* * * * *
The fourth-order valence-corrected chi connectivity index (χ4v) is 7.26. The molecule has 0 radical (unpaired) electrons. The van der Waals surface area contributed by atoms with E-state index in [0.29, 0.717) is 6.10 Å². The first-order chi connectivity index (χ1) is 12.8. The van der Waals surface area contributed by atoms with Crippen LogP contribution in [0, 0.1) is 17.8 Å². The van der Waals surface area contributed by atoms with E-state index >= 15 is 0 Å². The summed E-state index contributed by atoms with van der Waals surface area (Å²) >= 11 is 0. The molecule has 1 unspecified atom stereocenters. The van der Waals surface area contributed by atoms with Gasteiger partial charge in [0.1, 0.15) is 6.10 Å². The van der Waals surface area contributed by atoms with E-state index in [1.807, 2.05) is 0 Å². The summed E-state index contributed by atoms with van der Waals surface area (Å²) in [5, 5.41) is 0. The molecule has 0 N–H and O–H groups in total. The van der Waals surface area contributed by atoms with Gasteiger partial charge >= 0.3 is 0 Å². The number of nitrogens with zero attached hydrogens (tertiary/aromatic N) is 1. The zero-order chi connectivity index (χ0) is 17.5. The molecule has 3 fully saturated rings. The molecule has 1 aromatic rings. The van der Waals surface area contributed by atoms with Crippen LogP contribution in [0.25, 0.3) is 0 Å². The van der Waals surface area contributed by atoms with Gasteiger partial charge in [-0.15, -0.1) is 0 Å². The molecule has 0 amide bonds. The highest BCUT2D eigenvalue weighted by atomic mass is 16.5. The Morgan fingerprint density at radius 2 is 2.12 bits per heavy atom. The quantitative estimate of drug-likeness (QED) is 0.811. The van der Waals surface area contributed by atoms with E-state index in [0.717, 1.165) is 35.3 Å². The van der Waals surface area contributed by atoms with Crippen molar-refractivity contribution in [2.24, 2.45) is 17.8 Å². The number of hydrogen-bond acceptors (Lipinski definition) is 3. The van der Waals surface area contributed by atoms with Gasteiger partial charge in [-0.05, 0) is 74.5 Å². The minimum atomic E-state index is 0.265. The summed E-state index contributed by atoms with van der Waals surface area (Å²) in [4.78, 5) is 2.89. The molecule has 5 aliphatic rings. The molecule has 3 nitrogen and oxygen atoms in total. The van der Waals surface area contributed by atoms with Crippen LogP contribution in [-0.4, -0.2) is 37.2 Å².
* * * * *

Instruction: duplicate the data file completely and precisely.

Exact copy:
The fourth-order valence-corrected chi connectivity index (χ4v) is 7.26. The molecule has 0 radical (unpaired) electrons. The van der Waals surface area contributed by atoms with E-state index in [0.29, 0.717) is 6.10 Å². The first-order chi connectivity index (χ1) is 12.8. The van der Waals surface area contributed by atoms with Crippen LogP contribution in [0, 0.1) is 17.8 Å². The van der Waals surface area contributed by atoms with E-state index >= 15 is 0 Å². The summed E-state index contributed by atoms with van der Waals surface area (Å²) >= 11 is 0. The molecule has 1 unspecified atom stereocenters. The van der Waals surface area contributed by atoms with Gasteiger partial charge in [0.1, 0.15) is 6.10 Å². The van der Waals surface area contributed by atoms with E-state index in [1.807, 2.05) is 0 Å². The summed E-state index contributed by atoms with van der Waals surface area (Å²) in [5, 5.41) is 0. The molecule has 0 N–H and O–H groups in total. The van der Waals surface area contributed by atoms with Gasteiger partial charge >= 0.3 is 0 Å². The number of nitrogens with zero attached hydrogens (tertiary/aromatic N) is 1. The zero-order chi connectivity index (χ0) is 17.5. The molecule has 3 fully saturated rings. The molecule has 1 aromatic rings. The van der Waals surface area contributed by atoms with Crippen LogP contribution in [0.25, 0.3) is 0 Å². The van der Waals surface area contributed by atoms with Gasteiger partial charge in [-0.15, -0.1) is 0 Å². The molecule has 0 amide bonds. The highest BCUT2D eigenvalue weighted by atomic mass is 16.5. The Morgan fingerprint density at radius 2 is 2.12 bits per heavy atom. The quantitative estimate of drug-likeness (QED) is 0.811. The van der Waals surface area contributed by atoms with E-state index in [0.717, 1.165) is 35.3 Å². The van der Waals surface area contributed by atoms with Crippen molar-refractivity contribution in [2.24, 2.45) is 17.8 Å². The number of hydrogen-bond acceptors (Lipinski definition) is 3. The van der Waals surface area contributed by atoms with Gasteiger partial charge in [-0.05, 0) is 74.5 Å². The minimum atomic E-state index is 0.265. The summed E-state index contributed by atoms with van der Waals surface area (Å²) in [4.78, 5) is 2.89. The molecule has 5 aliphatic rings. The molecule has 3 nitrogen and oxygen atoms in total. The van der Waals surface area contributed by atoms with Crippen LogP contribution in [-0.4, -0.2) is 37.2 Å².